Engineering News

Calif. Refinery Expansion To Go Forward Despite Bankruptcy
December 23, 2008

Flying J Inc., a major oil company whose operations include the Big West refinery on Rosedale Highway, filed for reorganization bankruptcy Monday, citing a plunge in oil prices and the credit squeeze.

Plans for a $700 million expansion of the Bakersfield refinery approved in October still stand, an official said.

Whether the bankruptcy filing is in indicator of widespread industry troubles remains to be seen. Representatives of other large oil companies operating in Kern County wouldn't specify Monday whether they're also being hard hit by the drop in crude prices, which in recent months have fallen sharply from record highs in July.

Flying J Group, the refinery's parent company based in Ogden, Utah, is one of the country's 20-largest privately held companies, court filings say, with 16,000 employees and sales exceeding $16.2 billion in 2007.

"The company is operating business as usual," said Wendi Kopsick, spokeswoman for Flying J, from the New York offices of public relations firm Kekst and Co.

Initial court hearings are scheduled Tuesday in Delaware's federal district bankruptcy court, where the company will ask for routine permission to pay employees, access bank accounts and continue other day-to-day activities.

Operations included in Monday's filing cover more than 200 travel plazas, the Big West refining arm and the company's Longhorn unit, which operates 700 miles of pipeline in the Texas Gulf Coast.

Flying J travel plazas operate in 41 states and six Canadian provinces.

The plazas, familiar to many highway drivers, feature convenience stores, motels, truck stops and other roadside amenities. The company's overall operations include everything from oil exploration, production and transport to truck-driver services and the retail plazas.

The travel plazas are open and the reorganization might be completed without layoffs, the company said in a release.

The Bakersfield refinery, which operates under subsidiary Big West of California LLC, employs about 200 full time and 150 part-time staffers, Kopsick said. The facility can refine up to 70,000 barrels of crude oil a day.

Gene Cotten, Big West's vice president of refining in Bakersfield, referred calls to the corporate office.

Another spokeswoman, Lin-Hua Wu, said from Ogden the Bakersfield expansion "is integral to the long-term strategy and plans" for the local refinery.

"The company is optimistic that it will be able to generate substantial cash internally to allow it to meet its obligations going forward," Wu said, adding that Flying J "has every intention of continuing to pursue the expansion."


J. Phillip Adams, Flying J's chief executive officer, said in court filings the move was necessary due to a short-term cash crunch brought on by the "recent precipitous and rapid decline in oil and gas prices" since September.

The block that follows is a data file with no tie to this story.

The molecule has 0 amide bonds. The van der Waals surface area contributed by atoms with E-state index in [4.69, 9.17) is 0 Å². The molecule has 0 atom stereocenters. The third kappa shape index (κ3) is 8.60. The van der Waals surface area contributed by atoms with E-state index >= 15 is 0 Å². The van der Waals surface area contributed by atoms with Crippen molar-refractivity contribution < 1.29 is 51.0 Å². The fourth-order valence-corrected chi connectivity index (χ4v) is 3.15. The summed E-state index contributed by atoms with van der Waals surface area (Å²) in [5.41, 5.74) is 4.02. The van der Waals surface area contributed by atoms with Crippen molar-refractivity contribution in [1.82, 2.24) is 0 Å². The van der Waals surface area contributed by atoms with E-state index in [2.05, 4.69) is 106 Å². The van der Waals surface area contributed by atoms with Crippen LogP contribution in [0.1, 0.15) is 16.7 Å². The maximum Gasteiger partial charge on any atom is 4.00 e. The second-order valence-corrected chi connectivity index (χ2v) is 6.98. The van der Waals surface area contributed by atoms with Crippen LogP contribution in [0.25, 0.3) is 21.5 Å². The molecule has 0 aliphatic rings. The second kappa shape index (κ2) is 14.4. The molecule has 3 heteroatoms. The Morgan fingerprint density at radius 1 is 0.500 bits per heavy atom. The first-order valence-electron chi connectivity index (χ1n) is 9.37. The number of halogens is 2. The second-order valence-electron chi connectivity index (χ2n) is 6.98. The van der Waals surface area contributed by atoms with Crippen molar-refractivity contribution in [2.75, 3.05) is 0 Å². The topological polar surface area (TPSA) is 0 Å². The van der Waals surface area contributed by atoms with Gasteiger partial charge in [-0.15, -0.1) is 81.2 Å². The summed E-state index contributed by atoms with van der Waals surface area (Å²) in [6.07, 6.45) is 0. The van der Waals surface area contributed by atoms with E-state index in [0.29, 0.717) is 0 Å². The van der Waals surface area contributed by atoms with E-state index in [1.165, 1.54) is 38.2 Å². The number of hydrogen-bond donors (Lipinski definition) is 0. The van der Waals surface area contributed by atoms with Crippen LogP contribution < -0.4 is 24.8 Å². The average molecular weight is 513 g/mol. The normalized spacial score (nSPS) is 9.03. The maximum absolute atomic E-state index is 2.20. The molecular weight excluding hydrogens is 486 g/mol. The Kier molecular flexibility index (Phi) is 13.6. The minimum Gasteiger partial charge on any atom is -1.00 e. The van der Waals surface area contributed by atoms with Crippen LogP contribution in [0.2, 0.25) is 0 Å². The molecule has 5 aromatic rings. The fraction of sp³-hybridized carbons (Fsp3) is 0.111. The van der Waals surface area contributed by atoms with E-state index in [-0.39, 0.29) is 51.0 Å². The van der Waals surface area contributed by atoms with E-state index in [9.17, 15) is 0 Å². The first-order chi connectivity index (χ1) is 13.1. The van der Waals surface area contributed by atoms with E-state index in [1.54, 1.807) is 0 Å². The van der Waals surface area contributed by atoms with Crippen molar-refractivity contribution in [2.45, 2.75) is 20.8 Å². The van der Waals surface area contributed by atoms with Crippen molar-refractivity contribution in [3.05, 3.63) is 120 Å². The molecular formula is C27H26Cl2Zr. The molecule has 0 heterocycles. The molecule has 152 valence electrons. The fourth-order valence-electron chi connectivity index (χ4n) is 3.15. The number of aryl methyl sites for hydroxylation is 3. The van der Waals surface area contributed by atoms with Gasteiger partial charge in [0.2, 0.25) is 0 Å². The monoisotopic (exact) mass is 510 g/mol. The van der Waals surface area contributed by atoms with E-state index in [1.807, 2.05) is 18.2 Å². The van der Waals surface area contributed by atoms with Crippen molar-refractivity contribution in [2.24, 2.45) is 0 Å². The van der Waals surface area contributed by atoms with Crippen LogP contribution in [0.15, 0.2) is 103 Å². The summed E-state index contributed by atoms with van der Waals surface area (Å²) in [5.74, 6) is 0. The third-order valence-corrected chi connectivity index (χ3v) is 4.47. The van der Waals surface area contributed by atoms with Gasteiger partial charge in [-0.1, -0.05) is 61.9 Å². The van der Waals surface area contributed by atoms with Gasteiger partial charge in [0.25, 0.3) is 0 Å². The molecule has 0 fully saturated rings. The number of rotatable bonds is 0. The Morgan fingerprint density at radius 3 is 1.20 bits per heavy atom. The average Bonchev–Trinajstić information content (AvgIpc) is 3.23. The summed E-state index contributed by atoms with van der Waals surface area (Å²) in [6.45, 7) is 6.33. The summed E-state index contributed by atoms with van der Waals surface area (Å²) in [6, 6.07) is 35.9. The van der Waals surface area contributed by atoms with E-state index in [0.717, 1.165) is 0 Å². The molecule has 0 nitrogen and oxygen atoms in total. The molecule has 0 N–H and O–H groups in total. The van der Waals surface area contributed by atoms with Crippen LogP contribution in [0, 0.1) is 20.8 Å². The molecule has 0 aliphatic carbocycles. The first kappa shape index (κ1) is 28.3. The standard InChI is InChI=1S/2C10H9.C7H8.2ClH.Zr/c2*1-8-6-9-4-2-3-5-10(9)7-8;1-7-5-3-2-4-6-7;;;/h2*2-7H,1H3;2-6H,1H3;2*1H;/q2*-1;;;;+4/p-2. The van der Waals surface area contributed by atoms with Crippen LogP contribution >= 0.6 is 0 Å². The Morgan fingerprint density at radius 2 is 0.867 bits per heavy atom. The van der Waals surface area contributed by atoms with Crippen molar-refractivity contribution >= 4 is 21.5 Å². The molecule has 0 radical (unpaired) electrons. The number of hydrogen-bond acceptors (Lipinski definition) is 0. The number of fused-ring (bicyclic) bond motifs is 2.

As of late last week, Adams said, oil prices had fallen about 75 percent from July's record of $147 a barrel and 60 percent from the previous year. On Monday, light crude on the New York Mercantile Exchange closed down $2.45 at $39.91 a barrel.

The Big West subsidiaries defaulted Friday on a $200 million revolving line of credit after the agent, Bank of America, called in the loan, Adams said in court filings. The loan was originally set to mature in 2010.

The bank then "swept a substantial sum of cash" from Big West's accounts, Adams said.

A Bank of America spokeswoman said Monday she would look into why the loan was called in, but the information was not available at press time.

The next day, Dec. 20, agent Merrill Lynch Capital Corp. declared a default on a $120 million revolving line of credit to the company's Longhorn group, Adams said, after Longhorn failed to pay $2.7 million due. Merrill then froze the Longhorn account.

Who now administers the Merrill line of credit wasn't immediately clear Monday. GE Capital bought much of Merrill's corporate finance unit in December 2007, while Bank of America bought the bulk of Merrill operations in September.

The Flying J subsidiaries filed for voluntary Chapter 11 protection. Under Chapter 11, companies typically try to work through debt and reemerge intact rather than liquidate altogether as in Chapter 7.

The Flying J Inc. bankruptcy filing says the company owes money to 1,000 to 5,000 companies, has assets of more than $1 billion and liabilities between $100 million to $500 million.

Big West of California LLC's filing shows 200 to 999 creditors, assets between $500 million to $1 billion and liabilities of $500 million to $1 billion.